Former Deputy General Secretary of the Barbados Workers’ Union (BWU) Robert Bobby Morris today delivered a stinging tongue lashing against his old union, claiming it was now being controlled by the Mia Mottley-led Barbados Labour Party (BLP).
Furthermore, Morris slammed the leadership of the National Union of Public Workers (NUPW), contending it too was a BLP union and its President Akanni McDowall was leading General Secretary Roslyn Smith.
“The Barbados Workers’ Union right now is under the control of the Barbados Labour Party. The executive council of the Barbados Workers’ Union is made up mainly of Barbados Labour Party supporters. The NUPW too,” Morris said as he delivered today’s lecture at the Democratic Labour Party (DLP) headquarters on George Street, as the part of the DLP’s weekly Astor B Watts lunchtime lecture series.
“What is happening is that you are going to get more and more people infiltrating groups and apparently they find that the trade union is easily infiltrated, so that is where they have moved,” he said.
Morris appeared upset that the two unions, along with the Barbados Secondary Teachers’ Union and the Barbados Union of Teachers, had come together with the private sector to plan a march on Monday to press the Freundel Stuart administration to compromise on the controversial National Social Responsibility Levy (NSRL), which jumped from two per cent to ten per cent effective July 1, and to return to the negotiating table.
The retired trade unionist said he was at a loss as to how an industrial relations dispute had emerged from a tax increase, while accusing the unions of acting on behalf of a few thousand members to “lick up the lives” of over 200,000 residents.
He also wondered why McDowall appeared to be the one in charge at the NUPW.
“I have this serious problem with the trade union called the NUPW now. There was never a president who could lead the general secretary in that union. For years you were hearing about Denis Clarke and Joe Goddard, now a paid public servant, Mr Akanni McDowall, is doing the work and the people were paid a salary, but the NUPW you can’t hear them at all, like little servants. But that can’t be right.
“You couldn’t pay Sir Roy [Trotman] to do the work as a general secretary and then get [President General] Linda Brooks to be parading ‘bout the place. It can’t happen. So how have we allowed that to develop in the NUPW, a person who is paid from being a public servant and he is out there pulling down Government? We have never had presidents like that. We have never had presidents who took over the roll of a paid general secretary and the staff. That is an aberration of the worse kind,” said Morris.
He also questioned why the umbrella Congress of Trade Unions and Staff Associations appeared to be staying out of the ongoing rift between the labour movement and Government.
He further charged that “there are some” who are trying to “push the private sector and others” in a particular direction, seemingly taking a dig at Chairman of the Barbados Private Sector Association Charles Herbert, who he said should “watch himself too, lest it be said he is to form some kind of a political alliance between the private sector and the Opposition.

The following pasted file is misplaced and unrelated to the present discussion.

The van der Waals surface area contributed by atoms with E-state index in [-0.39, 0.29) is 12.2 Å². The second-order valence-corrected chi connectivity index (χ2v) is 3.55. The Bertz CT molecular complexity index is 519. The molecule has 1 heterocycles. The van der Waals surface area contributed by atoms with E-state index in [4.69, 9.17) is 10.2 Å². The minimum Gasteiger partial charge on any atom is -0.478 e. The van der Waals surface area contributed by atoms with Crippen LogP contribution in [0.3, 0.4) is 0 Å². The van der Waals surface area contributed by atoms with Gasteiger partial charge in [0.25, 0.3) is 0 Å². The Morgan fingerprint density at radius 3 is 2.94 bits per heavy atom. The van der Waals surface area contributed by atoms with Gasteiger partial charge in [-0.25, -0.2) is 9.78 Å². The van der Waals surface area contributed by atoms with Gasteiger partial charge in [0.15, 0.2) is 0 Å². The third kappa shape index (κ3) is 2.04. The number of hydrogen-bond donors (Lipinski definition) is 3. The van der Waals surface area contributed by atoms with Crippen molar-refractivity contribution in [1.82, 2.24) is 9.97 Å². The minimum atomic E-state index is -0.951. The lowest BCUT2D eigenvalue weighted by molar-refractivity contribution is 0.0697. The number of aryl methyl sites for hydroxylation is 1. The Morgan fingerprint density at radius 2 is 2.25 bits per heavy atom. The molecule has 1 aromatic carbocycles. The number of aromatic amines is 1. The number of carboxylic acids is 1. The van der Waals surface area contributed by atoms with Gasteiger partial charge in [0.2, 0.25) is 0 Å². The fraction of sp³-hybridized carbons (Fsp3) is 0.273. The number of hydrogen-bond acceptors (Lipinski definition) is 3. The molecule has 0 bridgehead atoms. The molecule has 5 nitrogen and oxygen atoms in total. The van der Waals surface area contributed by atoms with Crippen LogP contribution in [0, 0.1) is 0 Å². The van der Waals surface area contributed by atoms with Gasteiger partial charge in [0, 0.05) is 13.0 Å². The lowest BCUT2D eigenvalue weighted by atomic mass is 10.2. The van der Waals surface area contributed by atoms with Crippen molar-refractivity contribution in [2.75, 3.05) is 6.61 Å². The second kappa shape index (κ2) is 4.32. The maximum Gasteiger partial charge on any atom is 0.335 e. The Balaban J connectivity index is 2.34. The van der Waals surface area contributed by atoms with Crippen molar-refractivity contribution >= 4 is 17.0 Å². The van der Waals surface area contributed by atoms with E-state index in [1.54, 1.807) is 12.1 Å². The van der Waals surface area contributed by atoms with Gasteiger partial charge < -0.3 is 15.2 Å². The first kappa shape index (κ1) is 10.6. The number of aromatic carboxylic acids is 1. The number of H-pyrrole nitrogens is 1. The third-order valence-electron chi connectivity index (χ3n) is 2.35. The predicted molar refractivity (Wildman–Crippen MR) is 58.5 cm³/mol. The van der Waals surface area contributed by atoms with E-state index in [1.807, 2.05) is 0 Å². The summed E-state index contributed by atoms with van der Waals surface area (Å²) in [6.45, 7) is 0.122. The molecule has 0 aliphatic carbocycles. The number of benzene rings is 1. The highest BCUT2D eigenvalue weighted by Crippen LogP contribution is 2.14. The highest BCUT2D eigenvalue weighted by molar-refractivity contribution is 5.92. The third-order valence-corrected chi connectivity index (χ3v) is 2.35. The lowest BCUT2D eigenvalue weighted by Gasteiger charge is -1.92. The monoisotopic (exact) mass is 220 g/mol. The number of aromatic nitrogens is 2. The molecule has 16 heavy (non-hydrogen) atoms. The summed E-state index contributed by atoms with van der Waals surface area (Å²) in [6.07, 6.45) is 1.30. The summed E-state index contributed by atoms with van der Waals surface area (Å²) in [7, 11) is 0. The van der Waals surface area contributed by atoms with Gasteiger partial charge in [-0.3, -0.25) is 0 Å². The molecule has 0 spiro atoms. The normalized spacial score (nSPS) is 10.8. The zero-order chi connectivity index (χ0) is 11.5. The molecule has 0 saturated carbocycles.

“I hope it isn’t true but the logic of history is compelling sometimes,” Morris said.
Meantime, the DLP stalwart said the industrial dispute resolution process was in need of review.
He said the current arrangement where senior civil servants in the Ministry of the Civil Service and the Personnel Administration Department were negotiating with other public servants, often their subordinates, was “a recipe for disaster”.
Instead, he advised that Government should hire professional negotiators to engage the unions, along with a system that allows for binding arbitration should the talks fail.
“If it breaks down, right now you cannot go to the Labour department for reconciliation because that is czar going to czar. So the Labour department has no role. So set up immediately, conciliation panels . . . so if you break down at that level where your negotiating committee and the trade union cannot get agreement, it goes up to mediation and if they can’t settle that at mediation you go to binding arbitration and done with that. You are not going to get threats of general strikes again, it can’t happen,” Morris said.
During his presentation the former DLP senator acknowledged that the country’s finances were “under stress”, but said he was not convinced that the private sector and the general public were struggling as much as they were suggesting.
“I have not seen financial reports and balance sheets that show that our private sector is in serious difficulties, the large ones that have to publish their financial reports. I don’t get the impression they are struggling.
“It does not mean that households are necessarily struggling either. All this thing about the introduction of taxes, I see how households behave in Barbados, I see them getting ready or Crop Over, I travel the length and breadth of this country and see the cars that people drive, I see the houses that people live in and I want to know where is this impression that the households are that depressed or that the private sector is that depressed,” he said.